Happy first day of fall, everyone! Today I thought I’d share my thoughts on three books that I’ve read lately.
All three books are completely different from each other, so hopefully I can help you pick your next read–whether you are craving historical fiction, mystery or a love story. Let’s get started!
Last fall, Fiona Davis released her debut novel, The Dollhouse. The story intrigued me from the first to last page, so naturally I couldn’t wait to read The Address, Davis’s followup effort.
Like Dollhouse, The Address centers around another famous New York landmark, The Dakota. The story begins in 1884. Sara Smythe, a young woman who works in a posh London hotel, saves a small child from imminent harm. Upon saving the little girl, Sara meets her father, sought-after architect Theo Camden. Theo is so overwhelmed with gratitude for Sara that he offers her a position at The Dakota, a cutting-edge, soon-to-be-open apartment building in New York City that he is helping design. Reluctantly but gratefully, Sara takes the job and moves to America.
Fast forward to 1985: Bailey Camden is fresh out of rehab, desperate for a clean start. Her boss won’t re-hire her, so money is tight. Luckily, Bailey’s close friend Melinda offers to let her redesign her apartment, located in The Dakota.
Throughout the novel, Sara and Bailey’s stories start to mirror each other’s, even though they are a century apart. Bailey is eager to find her footing after rehab, while Sara is adjusting to a new life in America.
While redesigning Melinda’s apartment, Bailey finds out that Sara and Theo had a fling that ultimately led to murder. Sara was accused of killing Theo in a fit of rage. As Bailey begins to investigate the case, she is determined to uncover the truth about Sara, and even discovers facts about her own family.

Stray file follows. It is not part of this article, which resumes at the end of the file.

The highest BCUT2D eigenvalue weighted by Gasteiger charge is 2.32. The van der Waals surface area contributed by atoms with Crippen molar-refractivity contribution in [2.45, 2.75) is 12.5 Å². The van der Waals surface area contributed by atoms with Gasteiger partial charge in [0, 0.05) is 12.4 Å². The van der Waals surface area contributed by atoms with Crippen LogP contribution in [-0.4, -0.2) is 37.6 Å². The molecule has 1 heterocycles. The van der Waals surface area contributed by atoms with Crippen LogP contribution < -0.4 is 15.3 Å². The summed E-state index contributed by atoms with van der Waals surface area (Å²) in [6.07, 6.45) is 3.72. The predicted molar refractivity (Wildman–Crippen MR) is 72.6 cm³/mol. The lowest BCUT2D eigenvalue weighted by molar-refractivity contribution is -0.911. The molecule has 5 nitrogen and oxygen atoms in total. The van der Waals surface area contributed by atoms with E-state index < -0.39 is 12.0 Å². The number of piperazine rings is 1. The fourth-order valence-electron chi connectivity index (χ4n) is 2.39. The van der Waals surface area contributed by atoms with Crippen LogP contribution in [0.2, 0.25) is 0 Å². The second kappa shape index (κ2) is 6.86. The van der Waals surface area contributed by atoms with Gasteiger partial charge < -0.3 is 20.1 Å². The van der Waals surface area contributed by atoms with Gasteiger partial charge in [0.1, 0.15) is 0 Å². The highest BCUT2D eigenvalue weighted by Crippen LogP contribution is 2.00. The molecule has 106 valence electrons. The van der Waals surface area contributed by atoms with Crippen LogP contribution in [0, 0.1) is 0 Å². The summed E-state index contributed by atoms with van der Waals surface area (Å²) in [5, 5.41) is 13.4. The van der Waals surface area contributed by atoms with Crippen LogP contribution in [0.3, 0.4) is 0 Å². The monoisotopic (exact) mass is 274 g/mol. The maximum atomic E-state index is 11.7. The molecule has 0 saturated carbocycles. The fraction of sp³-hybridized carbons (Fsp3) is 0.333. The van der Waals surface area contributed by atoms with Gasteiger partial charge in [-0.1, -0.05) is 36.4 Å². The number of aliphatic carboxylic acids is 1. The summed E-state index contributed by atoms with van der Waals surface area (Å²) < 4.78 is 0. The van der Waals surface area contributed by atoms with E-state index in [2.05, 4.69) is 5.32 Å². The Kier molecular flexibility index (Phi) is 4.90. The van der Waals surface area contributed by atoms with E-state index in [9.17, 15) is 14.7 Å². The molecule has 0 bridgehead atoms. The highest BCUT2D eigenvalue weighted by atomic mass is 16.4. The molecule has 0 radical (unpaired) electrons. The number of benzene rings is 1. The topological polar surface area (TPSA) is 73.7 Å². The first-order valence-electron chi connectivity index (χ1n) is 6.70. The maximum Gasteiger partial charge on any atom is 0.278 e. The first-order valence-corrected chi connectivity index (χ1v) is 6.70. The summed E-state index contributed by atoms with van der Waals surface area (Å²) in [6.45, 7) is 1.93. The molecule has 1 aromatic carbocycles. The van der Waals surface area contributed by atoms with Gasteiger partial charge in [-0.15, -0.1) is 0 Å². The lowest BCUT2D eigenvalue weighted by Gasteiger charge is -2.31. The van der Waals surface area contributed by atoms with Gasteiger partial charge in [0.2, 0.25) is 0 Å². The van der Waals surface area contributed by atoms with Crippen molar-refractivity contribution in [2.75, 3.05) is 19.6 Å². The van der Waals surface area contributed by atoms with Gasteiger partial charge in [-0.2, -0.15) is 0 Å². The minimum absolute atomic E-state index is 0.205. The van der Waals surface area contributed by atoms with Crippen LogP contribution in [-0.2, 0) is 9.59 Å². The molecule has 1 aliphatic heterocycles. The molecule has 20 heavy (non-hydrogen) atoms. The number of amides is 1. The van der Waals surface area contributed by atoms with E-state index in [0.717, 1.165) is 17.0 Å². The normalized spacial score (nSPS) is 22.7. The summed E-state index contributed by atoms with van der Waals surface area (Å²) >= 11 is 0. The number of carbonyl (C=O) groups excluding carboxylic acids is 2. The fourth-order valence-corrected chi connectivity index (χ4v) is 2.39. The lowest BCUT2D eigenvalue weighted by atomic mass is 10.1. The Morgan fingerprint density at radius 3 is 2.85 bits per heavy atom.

The Address encompasses a variety of elements—historical fiction, murder mystery, romance and even self-discovery. Like I said, this novel had me hooked from the first page! I highly recommend this one.
In The Light We Lost, Lucy and Gabe are college students who meet on one of America’s darkest days, September 11th, 2001. Amid all of the tragic events, they strike up a relationship.
Although their actual relationship is short-lived, Lucy and Gabe remain friends through the years, their paths intersecting from time to time. Gabe is immersed in his work as a travel photographer, and Lucy finds success as a children’s TV show producer.
As the book progresses, you begin to see the impact they have on each other, even years down the road. Although Lucy and Gabe are on different paths, are they still meant to be?
Jill Santopolo reminds me a lot of my favorite author, Karma Brown. She tells this love story in such a unique way. Although the chapters are brief and snapshot-like, emotion radiates from the pages. You really get invested in Gabe and Lucy’s relationship. Plus, every love story has to have a good twist, right?
Just a couple days ago, I finished The Lying Game by Ruth Ware. I am always looking for a juicy murder mystery, so I was eager to start this one.
This novel centers around four women: Isa, Thea, Kate and Fatima. They meet as teenagers at boarding school. The four girls become close and create The Lying Game, which is as sketchy as it sounds: Try to get away with telling as many lies to as many people as possible. If that doesn’t foreshadow trouble, I don’t know what does.
Some fifteen or so years later, this cruel game comes back to haunt them. Kate notifies her friends that a body has been found after disappearing years ago, and they have something to do with it.
Alright, here’s the deal with this novel. It had SO MUCH going for it. I was rapidly turning the pages, awaiting the truth to finally surface. But in the end, The Lying Game fell completely flat for me.
First of all, the four main characters weren’t developed enough. They were just super paranoid the entire time, especially Isa. I would have liked it if there was a little more backstory on each of them. What drove them to want to lie, over and over? How did they develop such a tight bond?
Also, there were a lot of filler, unnecessary scenes the story. The suspense was sporadic. Something really suspenseful would happen, and then it would suddenly end, not really concluding. I honestly felt like The Lying Game could have been so great, but all the details didn’t correlate well with the ending–which turned out to be so, so random.
I hope this review makes sense. I really wanted to like this book, but I just didn’t. If you’re looking for a good murder mystery, read The Good Girl by Mary Kubica.
I hope you all enjoyed reading this post. I am a HUGE reader, always looking for my next favorite book. What have you been reading lately? Let me know!